Pharmacy residents are faced with almost limitless opportunities to identify gaps in knowledge and devise plans to bridge those gaps. As a PGY1/2 HSPAL resident, I have been able to appreciate administration and finance as areas that my university education barely scratched the surface of. While sitting in on meetings, I often had more questions than answers. In particular, I was mystified by the details of the 340B program. How does our organization administer it, and how exactly do savings on outpatient drugs allow us to expand services? Trying to conduct my own research by slogging through HRSA’s website and other resources only left the picture muddier.
The 340B bootcamp was among the first learning opportunities presented to me. This three-part virtual lecture series covered the basics of the 340B program. I dove into a new world of compliance, audits, billing, and reimbursement. These presentations and the live Q&A sessions answered many of my original questions, but my curiosity continued to grow. Although I had become acquainted with the basics, the specifics continued to elude me.
Now, with a greater degree of understanding, I have gained more from our 340B team’s meetings. Our organization, a Disproportionate Share Hospital (DSH), relies on savings from 340B drug purchases to fund programs like prescription discounts, free prescription delivery, free diabetes testing supplies, and clinical pharmacist support. Like in many organizations, our program is overseen by pharmacy. During these meetings, our team carefully discusses compliance, the proportion of 340B-eligible patients we are serving at our outpatient locations, and ways to maximize our savings. This has been a valuable “peek behind the curtain,” so to speak. I am now able to actively participate in discussions regarding contract pharmacies, expanding service lines, and other topics.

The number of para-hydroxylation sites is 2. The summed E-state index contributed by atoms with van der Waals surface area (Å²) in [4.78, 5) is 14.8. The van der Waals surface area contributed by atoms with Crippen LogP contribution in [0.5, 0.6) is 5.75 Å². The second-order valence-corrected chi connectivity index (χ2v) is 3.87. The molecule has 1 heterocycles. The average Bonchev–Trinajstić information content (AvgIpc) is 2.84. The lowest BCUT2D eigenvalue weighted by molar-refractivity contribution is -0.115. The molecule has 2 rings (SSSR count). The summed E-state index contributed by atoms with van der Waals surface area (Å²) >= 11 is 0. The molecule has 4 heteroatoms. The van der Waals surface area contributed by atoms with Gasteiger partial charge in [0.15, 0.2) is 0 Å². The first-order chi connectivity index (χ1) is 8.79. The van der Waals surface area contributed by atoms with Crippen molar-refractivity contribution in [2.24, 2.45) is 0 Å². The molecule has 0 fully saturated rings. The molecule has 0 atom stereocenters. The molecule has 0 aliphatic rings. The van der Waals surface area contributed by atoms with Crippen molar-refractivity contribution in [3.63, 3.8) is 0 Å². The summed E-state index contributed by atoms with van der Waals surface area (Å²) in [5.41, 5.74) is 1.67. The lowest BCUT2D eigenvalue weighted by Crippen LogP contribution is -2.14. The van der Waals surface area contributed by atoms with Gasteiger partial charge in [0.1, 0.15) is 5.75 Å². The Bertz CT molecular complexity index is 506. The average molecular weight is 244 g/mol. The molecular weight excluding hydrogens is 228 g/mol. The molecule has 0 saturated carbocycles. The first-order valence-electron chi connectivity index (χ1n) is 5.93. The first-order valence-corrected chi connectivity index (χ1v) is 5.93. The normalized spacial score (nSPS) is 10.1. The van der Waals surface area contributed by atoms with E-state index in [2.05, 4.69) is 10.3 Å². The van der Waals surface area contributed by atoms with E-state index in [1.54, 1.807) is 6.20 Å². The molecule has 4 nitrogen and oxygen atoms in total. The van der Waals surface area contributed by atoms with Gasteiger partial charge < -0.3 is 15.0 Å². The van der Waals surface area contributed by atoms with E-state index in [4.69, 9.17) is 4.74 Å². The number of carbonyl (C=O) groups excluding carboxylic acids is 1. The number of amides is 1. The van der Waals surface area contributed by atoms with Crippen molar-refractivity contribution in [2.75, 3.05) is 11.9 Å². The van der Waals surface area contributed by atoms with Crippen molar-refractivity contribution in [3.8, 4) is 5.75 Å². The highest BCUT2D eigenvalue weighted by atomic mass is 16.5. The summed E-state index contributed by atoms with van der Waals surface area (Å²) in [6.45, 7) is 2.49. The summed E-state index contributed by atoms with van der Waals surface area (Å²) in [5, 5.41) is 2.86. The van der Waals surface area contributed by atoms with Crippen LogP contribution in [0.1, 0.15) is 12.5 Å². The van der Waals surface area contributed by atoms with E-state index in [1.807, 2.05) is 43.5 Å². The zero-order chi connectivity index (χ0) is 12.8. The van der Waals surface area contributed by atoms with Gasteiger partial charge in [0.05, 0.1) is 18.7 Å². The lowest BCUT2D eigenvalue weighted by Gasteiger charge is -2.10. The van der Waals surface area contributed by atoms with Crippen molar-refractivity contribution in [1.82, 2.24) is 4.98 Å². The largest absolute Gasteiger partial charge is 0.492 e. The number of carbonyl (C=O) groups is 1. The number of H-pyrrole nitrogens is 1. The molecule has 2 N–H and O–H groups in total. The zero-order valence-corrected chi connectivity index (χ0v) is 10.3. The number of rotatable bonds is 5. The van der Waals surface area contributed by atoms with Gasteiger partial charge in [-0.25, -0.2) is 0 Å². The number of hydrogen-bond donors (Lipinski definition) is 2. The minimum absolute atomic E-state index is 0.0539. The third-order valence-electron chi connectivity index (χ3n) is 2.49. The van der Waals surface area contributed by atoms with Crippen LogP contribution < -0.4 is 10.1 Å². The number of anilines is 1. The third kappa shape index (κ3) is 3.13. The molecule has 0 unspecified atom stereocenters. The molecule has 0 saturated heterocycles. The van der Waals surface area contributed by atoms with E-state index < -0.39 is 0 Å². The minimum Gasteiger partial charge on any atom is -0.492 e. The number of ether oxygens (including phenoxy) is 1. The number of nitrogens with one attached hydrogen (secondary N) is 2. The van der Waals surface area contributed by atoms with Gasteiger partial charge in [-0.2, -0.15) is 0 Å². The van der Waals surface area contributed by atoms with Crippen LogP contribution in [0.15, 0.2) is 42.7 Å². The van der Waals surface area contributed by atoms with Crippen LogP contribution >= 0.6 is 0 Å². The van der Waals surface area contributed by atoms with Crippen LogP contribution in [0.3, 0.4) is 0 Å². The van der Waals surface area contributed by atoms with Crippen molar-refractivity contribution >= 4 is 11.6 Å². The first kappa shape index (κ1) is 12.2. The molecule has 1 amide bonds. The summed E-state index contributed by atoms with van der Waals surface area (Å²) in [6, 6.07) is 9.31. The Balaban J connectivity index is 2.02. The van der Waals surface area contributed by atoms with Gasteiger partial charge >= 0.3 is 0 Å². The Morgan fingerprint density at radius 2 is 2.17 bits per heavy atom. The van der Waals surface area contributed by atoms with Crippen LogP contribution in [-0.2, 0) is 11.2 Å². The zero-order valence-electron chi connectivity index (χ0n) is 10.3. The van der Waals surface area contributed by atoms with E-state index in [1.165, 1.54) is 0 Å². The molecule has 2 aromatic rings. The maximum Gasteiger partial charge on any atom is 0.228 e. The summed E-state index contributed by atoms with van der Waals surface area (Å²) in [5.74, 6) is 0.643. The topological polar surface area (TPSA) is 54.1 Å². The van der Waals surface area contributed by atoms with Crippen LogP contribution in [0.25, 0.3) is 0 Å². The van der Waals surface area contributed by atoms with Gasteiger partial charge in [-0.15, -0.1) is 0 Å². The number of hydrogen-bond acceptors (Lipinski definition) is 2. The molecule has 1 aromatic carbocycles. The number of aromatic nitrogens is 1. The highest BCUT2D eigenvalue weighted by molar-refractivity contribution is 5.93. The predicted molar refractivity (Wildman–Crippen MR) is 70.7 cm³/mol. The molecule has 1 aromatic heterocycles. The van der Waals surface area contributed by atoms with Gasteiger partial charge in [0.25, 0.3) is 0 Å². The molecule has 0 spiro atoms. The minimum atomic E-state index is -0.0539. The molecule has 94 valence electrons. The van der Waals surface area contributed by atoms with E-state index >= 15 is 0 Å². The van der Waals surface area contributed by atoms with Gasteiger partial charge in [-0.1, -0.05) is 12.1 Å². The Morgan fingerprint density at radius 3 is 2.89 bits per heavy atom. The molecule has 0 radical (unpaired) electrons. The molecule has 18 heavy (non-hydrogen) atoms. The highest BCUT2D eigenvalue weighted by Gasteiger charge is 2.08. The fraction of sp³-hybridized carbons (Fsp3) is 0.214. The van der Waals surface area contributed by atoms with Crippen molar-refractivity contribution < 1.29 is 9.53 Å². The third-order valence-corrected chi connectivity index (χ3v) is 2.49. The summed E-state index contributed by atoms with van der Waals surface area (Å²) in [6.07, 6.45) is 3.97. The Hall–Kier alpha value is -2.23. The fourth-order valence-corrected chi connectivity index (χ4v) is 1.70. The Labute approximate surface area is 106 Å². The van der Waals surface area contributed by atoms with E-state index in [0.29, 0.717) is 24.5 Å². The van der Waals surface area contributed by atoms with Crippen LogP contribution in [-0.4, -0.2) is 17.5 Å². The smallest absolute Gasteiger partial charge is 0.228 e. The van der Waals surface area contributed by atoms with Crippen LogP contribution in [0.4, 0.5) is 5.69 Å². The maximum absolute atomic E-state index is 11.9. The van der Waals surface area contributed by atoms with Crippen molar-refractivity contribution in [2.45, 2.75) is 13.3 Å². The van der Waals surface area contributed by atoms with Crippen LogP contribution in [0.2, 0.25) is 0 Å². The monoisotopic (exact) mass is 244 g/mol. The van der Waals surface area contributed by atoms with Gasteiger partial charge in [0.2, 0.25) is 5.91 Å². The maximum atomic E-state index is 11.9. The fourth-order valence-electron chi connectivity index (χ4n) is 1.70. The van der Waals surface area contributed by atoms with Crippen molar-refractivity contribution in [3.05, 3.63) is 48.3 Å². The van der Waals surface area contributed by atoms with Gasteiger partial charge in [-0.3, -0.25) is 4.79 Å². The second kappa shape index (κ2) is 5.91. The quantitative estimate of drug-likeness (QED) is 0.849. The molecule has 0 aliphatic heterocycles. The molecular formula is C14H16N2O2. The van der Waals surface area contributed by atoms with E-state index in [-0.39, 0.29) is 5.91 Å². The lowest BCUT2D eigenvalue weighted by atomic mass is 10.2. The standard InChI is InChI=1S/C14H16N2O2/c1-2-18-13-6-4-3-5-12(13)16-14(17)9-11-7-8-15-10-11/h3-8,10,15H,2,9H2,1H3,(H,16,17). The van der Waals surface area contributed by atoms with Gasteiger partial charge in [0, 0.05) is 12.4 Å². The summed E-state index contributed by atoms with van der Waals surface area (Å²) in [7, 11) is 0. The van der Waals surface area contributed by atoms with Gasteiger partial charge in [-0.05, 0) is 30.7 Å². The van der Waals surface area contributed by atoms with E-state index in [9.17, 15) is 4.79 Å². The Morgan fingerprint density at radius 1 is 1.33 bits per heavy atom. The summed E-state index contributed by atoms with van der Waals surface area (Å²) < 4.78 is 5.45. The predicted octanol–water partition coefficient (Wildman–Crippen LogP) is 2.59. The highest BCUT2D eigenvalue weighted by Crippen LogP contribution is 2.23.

As I progress into the second year of my residency training, I am excited to pursue further opportunities to learn about the 340B program and how our organization can leverage it. One of the many joys of being a resident is having your program’s support in crafting meaningful learning experiences. Further opportunities such as the 340B Coalition Meeting, the 340B University through Apexus, and the Apexus Advanced 340B Operations Certificate Program are on my horizon. Participating in the 340B bootcamp has opened the door to another facet of pharmacy.
Although I have learned a great deal about the 340B program, the real takeaway from this experience has been more global. It is often said that growth begins at the end of your comfort zone. Those early moments of confusion were a catalyst to start a new journey. Moving through the remainder of my residency training and on into my career, this experience will stand as another reminder to stay curious and seek opportunities to learn wherever I go.
About the Author:
Amanda Giggy is a PGY2 health-system pharmacy administration and leadership (HSPAL) resident at Regional One Health in Memphis, Tennessee. Amanda completed her PGY1 training at Regional One and graduated from the University of South Florida Health Taneja College of Pharmacy in Tampa. Her professional interests include transitions of care, process improvement, and medication safety. In her free time, she enjoys sewing, hiking, camping, and DIY projects of all varieties.
Disclaimer: The thoughts, views, and opinions expressed in these articles are solely those of the author(s), and do not necessarily reflect the views or opinions of the American College of Clinical Pharmacy (ACCP). These articles are provided for informational purposes only, and should not be construed as medical, legal, or financial advice. This information is intended for a clinical pharmacy audience, but is not a substitute for professional judgment. ACCP disclaims all liability regarding any actions taken or not taken based on this information, including impact on patient care and the decisions made by the individual providing care. Reliance on any information provided on this site or any linked website is solely at your own risk.